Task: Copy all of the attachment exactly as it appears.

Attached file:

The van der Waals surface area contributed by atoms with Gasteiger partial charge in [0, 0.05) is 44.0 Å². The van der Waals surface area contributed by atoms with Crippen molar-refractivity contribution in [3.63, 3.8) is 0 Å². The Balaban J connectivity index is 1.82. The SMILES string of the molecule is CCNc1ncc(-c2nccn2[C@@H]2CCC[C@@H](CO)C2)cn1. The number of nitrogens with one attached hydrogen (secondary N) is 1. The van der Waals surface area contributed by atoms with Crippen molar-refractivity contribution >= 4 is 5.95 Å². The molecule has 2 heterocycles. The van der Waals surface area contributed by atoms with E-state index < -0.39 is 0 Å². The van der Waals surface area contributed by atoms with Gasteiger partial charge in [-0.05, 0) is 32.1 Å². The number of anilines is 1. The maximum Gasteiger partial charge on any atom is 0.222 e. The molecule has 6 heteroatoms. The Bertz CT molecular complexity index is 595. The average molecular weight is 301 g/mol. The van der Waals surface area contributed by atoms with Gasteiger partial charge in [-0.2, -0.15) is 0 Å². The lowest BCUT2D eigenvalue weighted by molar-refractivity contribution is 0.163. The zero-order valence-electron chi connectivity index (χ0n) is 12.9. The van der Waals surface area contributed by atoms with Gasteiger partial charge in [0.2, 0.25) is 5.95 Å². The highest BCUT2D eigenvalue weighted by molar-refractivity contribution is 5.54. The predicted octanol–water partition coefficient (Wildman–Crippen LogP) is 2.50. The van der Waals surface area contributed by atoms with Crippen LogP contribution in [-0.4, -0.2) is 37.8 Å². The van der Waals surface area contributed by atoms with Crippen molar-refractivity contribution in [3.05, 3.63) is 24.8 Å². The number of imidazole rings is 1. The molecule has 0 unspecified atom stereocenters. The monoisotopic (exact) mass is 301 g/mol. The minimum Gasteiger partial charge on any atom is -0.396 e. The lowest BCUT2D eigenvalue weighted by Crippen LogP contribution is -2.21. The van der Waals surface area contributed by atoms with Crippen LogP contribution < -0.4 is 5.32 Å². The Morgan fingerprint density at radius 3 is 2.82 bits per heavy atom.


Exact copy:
The van der Waals surface area contributed by atoms with Gasteiger partial charge in [0, 0.05) is 44.0 Å². The van der Waals surface area contributed by atoms with Crippen molar-refractivity contribution in [3.63, 3.8) is 0 Å². The Balaban J connectivity index is 1.82. The SMILES string of the molecule is CCNc1ncc(-c2nccn2[C@@H]2CCC[C@@H](CO)C2)cn1. The number of nitrogens with one attached hydrogen (secondary N) is 1. The van der Waals surface area contributed by atoms with Crippen molar-refractivity contribution >= 4 is 5.95 Å². The molecule has 2 heterocycles. The van der Waals surface area contributed by atoms with E-state index < -0.39 is 0 Å². The van der Waals surface area contributed by atoms with Gasteiger partial charge in [-0.05, 0) is 32.1 Å². The number of anilines is 1. The maximum Gasteiger partial charge on any atom is 0.222 e. The molecule has 6 heteroatoms. The Bertz CT molecular complexity index is 595. The average molecular weight is 301 g/mol. The van der Waals surface area contributed by atoms with Gasteiger partial charge in [-0.2, -0.15) is 0 Å². The lowest BCUT2D eigenvalue weighted by molar-refractivity contribution is 0.163. The zero-order valence-electron chi connectivity index (χ0n) is 12.9. The van der Waals surface area contributed by atoms with Gasteiger partial charge in [0.2, 0.25) is 5.95 Å². The highest BCUT2D eigenvalue weighted by molar-refractivity contribution is 5.54. The predicted octanol–water partition coefficient (Wildman–Crippen LogP) is 2.50. The van der Waals surface area contributed by atoms with Crippen LogP contribution in [-0.4, -0.2) is 37.8 Å². The van der Waals surface area contributed by atoms with Crippen molar-refractivity contribution in [3.05, 3.63) is 24.8 Å². The number of imidazole rings is 1. The molecule has 0 unspecified atom stereocenters. The monoisotopic (exact) mass is 301 g/mol. The minimum Gasteiger partial charge on any atom is -0.396 e. The lowest BCUT2D eigenvalue weighted by Crippen LogP contribution is -2.21. The van der Waals surface area contributed by atoms with Crippen LogP contribution < -0.4 is 5.32 Å². The Morgan fingerprint density at radius 3 is 2.82 bits per heavy atom.